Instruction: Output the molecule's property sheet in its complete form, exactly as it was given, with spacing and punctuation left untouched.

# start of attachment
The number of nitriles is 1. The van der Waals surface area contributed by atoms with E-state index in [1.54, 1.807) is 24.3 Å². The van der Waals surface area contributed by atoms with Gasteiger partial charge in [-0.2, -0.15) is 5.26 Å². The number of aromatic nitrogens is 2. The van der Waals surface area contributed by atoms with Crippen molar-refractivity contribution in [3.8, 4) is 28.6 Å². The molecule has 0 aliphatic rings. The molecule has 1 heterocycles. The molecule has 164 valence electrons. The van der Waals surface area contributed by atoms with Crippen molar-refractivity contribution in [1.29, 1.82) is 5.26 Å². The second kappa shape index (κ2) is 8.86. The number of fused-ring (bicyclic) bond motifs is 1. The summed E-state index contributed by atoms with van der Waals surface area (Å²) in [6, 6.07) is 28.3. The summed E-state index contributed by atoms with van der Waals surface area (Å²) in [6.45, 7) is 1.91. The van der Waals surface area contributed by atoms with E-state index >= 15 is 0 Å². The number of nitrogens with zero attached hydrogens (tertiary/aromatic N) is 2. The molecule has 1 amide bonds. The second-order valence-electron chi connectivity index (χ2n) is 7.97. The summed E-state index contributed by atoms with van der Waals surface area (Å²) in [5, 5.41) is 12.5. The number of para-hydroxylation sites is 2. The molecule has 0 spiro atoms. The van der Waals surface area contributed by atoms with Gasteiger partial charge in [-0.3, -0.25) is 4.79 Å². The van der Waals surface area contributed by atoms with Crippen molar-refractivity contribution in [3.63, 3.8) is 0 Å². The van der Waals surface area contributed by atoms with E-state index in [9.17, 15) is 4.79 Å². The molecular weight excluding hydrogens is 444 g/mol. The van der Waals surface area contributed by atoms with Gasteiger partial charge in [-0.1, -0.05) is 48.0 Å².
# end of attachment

The number of nitriles is 1. The van der Waals surface area contributed by atoms with E-state index in [1.54, 1.807) is 24.3 Å². The van der Waals surface area contributed by atoms with Gasteiger partial charge in [-0.2, -0.15) is 5.26 Å². The number of aromatic nitrogens is 2. The van der Waals surface area contributed by atoms with Crippen molar-refractivity contribution in [3.8, 4) is 28.6 Å². The molecule has 0 aliphatic rings. The molecule has 1 heterocycles. The molecule has 164 valence electrons. The van der Waals surface area contributed by atoms with Crippen molar-refractivity contribution in [1.29, 1.82) is 5.26 Å². The second kappa shape index (κ2) is 8.86. The number of fused-ring (bicyclic) bond motifs is 1. The summed E-state index contributed by atoms with van der Waals surface area (Å²) in [6, 6.07) is 28.3. The summed E-state index contributed by atoms with van der Waals surface area (Å²) in [6.45, 7) is 1.91. The van der Waals surface area contributed by atoms with E-state index >= 15 is 0 Å². The number of nitrogens with zero attached hydrogens (tertiary/aromatic N) is 2. The molecule has 1 amide bonds. The second-order valence-electron chi connectivity index (χ2n) is 7.97. The summed E-state index contributed by atoms with van der Waals surface area (Å²) in [5, 5.41) is 12.5. The number of para-hydroxylation sites is 2. The molecule has 0 spiro atoms. The van der Waals surface area contributed by atoms with Gasteiger partial charge in [-0.3, -0.25) is 4.79 Å². The van der Waals surface area contributed by atoms with Crippen molar-refractivity contribution in [3.63, 3.8) is 0 Å². The van der Waals surface area contributed by atoms with E-state index in [9.17, 15) is 4.79 Å². The molecular weight excluding hydrogens is 444 g/mol. The van der Waals surface area contributed by atoms with Gasteiger partial charge in [-0.1, -0.05) is 48.0 Å².